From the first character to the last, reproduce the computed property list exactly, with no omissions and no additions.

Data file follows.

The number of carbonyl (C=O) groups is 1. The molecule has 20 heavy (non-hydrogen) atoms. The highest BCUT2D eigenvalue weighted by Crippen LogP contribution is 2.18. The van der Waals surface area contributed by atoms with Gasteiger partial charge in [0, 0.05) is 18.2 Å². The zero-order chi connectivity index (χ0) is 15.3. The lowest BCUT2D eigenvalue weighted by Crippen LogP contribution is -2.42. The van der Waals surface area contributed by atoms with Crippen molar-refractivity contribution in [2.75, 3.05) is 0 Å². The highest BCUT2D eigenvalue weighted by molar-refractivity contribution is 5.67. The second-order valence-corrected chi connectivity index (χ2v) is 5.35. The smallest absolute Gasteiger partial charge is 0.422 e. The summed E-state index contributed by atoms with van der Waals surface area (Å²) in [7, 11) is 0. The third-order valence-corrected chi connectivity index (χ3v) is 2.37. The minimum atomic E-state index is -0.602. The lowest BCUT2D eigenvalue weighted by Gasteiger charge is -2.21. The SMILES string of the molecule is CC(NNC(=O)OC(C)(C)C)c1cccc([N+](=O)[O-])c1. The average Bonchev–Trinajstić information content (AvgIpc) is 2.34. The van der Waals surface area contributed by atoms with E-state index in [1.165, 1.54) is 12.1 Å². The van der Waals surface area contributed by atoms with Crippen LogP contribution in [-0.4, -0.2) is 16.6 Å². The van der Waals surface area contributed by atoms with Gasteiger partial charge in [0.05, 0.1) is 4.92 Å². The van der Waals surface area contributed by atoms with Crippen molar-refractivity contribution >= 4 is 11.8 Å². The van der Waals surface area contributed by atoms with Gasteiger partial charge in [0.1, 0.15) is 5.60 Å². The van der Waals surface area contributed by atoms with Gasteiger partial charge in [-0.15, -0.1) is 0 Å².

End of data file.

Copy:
The number of carbonyl (C=O) groups is 1. The molecule has 20 heavy (non-hydrogen) atoms. The highest BCUT2D eigenvalue weighted by Crippen LogP contribution is 2.18. The van der Waals surface area contributed by atoms with Gasteiger partial charge in [0, 0.05) is 18.2 Å². The zero-order chi connectivity index (χ0) is 15.3. The lowest BCUT2D eigenvalue weighted by Crippen LogP contribution is -2.42. The van der Waals surface area contributed by atoms with Crippen molar-refractivity contribution in [2.75, 3.05) is 0 Å². The highest BCUT2D eigenvalue weighted by molar-refractivity contribution is 5.67. The second-order valence-corrected chi connectivity index (χ2v) is 5.35. The smallest absolute Gasteiger partial charge is 0.422 e. The summed E-state index contributed by atoms with van der Waals surface area (Å²) in [7, 11) is 0. The third-order valence-corrected chi connectivity index (χ3v) is 2.37. The minimum atomic E-state index is -0.602. The lowest BCUT2D eigenvalue weighted by Gasteiger charge is -2.21. The SMILES string of the molecule is CC(NNC(=O)OC(C)(C)C)c1cccc([N+](=O)[O-])c1. The average Bonchev–Trinajstić information content (AvgIpc) is 2.34. The van der Waals surface area contributed by atoms with E-state index in [1.165, 1.54) is 12.1 Å². The van der Waals surface area contributed by atoms with Crippen LogP contribution in [-0.4, -0.2) is 16.6 Å². The van der Waals surface area contributed by atoms with Gasteiger partial charge in [0.05, 0.1) is 4.92 Å². The van der Waals surface area contributed by atoms with Crippen molar-refractivity contribution >= 4 is 11.8 Å². The van der Waals surface area contributed by atoms with Gasteiger partial charge in [0.1, 0.15) is 5.60 Å². The van der Waals surface area contributed by atoms with Gasteiger partial charge in [-0.15, -0.1) is 0 Å².